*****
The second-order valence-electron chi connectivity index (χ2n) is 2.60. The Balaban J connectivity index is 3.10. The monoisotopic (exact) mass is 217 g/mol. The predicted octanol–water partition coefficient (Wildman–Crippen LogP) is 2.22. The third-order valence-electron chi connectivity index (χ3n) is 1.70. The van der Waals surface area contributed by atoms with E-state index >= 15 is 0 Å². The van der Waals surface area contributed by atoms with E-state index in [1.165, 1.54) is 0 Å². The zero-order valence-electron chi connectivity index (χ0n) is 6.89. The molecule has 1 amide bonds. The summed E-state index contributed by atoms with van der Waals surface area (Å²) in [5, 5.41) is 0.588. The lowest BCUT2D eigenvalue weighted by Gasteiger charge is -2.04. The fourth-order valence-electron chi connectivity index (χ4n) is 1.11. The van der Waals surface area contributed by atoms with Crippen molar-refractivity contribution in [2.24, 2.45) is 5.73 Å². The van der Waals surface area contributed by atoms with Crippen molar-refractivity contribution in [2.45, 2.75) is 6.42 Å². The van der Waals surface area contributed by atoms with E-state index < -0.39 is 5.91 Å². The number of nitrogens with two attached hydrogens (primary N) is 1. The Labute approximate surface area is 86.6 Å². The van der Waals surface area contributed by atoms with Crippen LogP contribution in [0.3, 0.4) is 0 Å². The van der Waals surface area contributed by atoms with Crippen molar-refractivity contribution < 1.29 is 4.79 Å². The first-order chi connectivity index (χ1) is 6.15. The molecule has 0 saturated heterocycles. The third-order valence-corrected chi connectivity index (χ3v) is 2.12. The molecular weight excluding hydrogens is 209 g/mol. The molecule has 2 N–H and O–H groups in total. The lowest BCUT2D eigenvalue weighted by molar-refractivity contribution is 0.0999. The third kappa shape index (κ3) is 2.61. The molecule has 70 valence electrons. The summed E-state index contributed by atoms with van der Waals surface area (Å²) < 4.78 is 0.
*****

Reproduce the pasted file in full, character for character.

The second-order valence-electron chi connectivity index (χ2n) is 2.60. The Balaban J connectivity index is 3.10. The monoisotopic (exact) mass is 217 g/mol. The predicted octanol–water partition coefficient (Wildman–Crippen LogP) is 2.22. The third-order valence-electron chi connectivity index (χ3n) is 1.70. The van der Waals surface area contributed by atoms with E-state index >= 15 is 0 Å². The van der Waals surface area contributed by atoms with E-state index in [1.165, 1.54) is 0 Å². The zero-order valence-electron chi connectivity index (χ0n) is 6.89. The molecule has 1 amide bonds. The summed E-state index contributed by atoms with van der Waals surface area (Å²) in [5, 5.41) is 0.588. The lowest BCUT2D eigenvalue weighted by Gasteiger charge is -2.04. The fourth-order valence-electron chi connectivity index (χ4n) is 1.11. The van der Waals surface area contributed by atoms with Crippen molar-refractivity contribution in [2.24, 2.45) is 5.73 Å². The van der Waals surface area contributed by atoms with Crippen molar-refractivity contribution in [2.45, 2.75) is 6.42 Å². The van der Waals surface area contributed by atoms with E-state index < -0.39 is 5.91 Å². The number of nitrogens with two attached hydrogens (primary N) is 1. The Labute approximate surface area is 86.6 Å². The van der Waals surface area contributed by atoms with Crippen LogP contribution in [0.3, 0.4) is 0 Å². The van der Waals surface area contributed by atoms with Crippen molar-refractivity contribution < 1.29 is 4.79 Å². The first-order chi connectivity index (χ1) is 6.15. The molecule has 0 saturated heterocycles. The third-order valence-corrected chi connectivity index (χ3v) is 2.12. The molecular weight excluding hydrogens is 209 g/mol. The molecule has 2 N–H and O–H groups in total. The lowest BCUT2D eigenvalue weighted by molar-refractivity contribution is 0.0999. The third kappa shape index (κ3) is 2.61. The molecule has 70 valence electrons. The summed E-state index contributed by atoms with van der Waals surface area (Å²) < 4.78 is 0.